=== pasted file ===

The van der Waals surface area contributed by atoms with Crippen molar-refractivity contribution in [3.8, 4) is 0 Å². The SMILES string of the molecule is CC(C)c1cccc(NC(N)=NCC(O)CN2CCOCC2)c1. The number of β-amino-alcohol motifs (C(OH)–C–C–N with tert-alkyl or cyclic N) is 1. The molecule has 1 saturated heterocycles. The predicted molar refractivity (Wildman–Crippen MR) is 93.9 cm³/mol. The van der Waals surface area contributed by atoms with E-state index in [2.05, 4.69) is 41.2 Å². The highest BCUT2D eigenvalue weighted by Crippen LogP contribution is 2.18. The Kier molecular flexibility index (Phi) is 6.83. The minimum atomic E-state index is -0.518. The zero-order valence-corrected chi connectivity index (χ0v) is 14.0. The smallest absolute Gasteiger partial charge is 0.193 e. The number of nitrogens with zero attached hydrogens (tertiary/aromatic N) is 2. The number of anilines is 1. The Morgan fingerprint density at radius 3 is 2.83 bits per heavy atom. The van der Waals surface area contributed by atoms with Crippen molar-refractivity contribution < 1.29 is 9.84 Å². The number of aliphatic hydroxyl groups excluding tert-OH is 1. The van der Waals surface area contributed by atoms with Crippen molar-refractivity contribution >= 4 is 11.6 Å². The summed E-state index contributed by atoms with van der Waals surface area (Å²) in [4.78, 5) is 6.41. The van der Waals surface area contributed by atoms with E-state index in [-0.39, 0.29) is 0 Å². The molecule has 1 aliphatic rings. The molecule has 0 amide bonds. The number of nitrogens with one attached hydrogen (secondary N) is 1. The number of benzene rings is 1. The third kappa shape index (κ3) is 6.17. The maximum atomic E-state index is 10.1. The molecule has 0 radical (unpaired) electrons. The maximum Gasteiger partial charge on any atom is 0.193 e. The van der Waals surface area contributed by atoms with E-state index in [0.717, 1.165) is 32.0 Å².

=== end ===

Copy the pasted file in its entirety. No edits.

The van der Waals surface area contributed by atoms with Crippen molar-refractivity contribution in [3.8, 4) is 0 Å². The SMILES string of the molecule is CC(C)c1cccc(NC(N)=NCC(O)CN2CCOCC2)c1. The number of β-amino-alcohol motifs (C(OH)–C–C–N with tert-alkyl or cyclic N) is 1. The molecule has 1 saturated heterocycles. The predicted molar refractivity (Wildman–Crippen MR) is 93.9 cm³/mol. The van der Waals surface area contributed by atoms with E-state index in [2.05, 4.69) is 41.2 Å². The highest BCUT2D eigenvalue weighted by Crippen LogP contribution is 2.18. The Kier molecular flexibility index (Phi) is 6.83. The minimum atomic E-state index is -0.518. The zero-order valence-corrected chi connectivity index (χ0v) is 14.0. The smallest absolute Gasteiger partial charge is 0.193 e. The number of nitrogens with zero attached hydrogens (tertiary/aromatic N) is 2. The number of anilines is 1. The Morgan fingerprint density at radius 3 is 2.83 bits per heavy atom. The van der Waals surface area contributed by atoms with Crippen molar-refractivity contribution < 1.29 is 9.84 Å². The number of aliphatic hydroxyl groups excluding tert-OH is 1. The van der Waals surface area contributed by atoms with Crippen molar-refractivity contribution >= 4 is 11.6 Å². The summed E-state index contributed by atoms with van der Waals surface area (Å²) in [4.78, 5) is 6.41. The van der Waals surface area contributed by atoms with E-state index in [-0.39, 0.29) is 0 Å². The molecule has 1 aliphatic rings. The molecule has 0 amide bonds. The number of nitrogens with one attached hydrogen (secondary N) is 1. The number of benzene rings is 1. The third kappa shape index (κ3) is 6.17. The maximum atomic E-state index is 10.1. The molecule has 0 radical (unpaired) electrons. The maximum Gasteiger partial charge on any atom is 0.193 e. The van der Waals surface area contributed by atoms with E-state index in [0.717, 1.165) is 32.0 Å².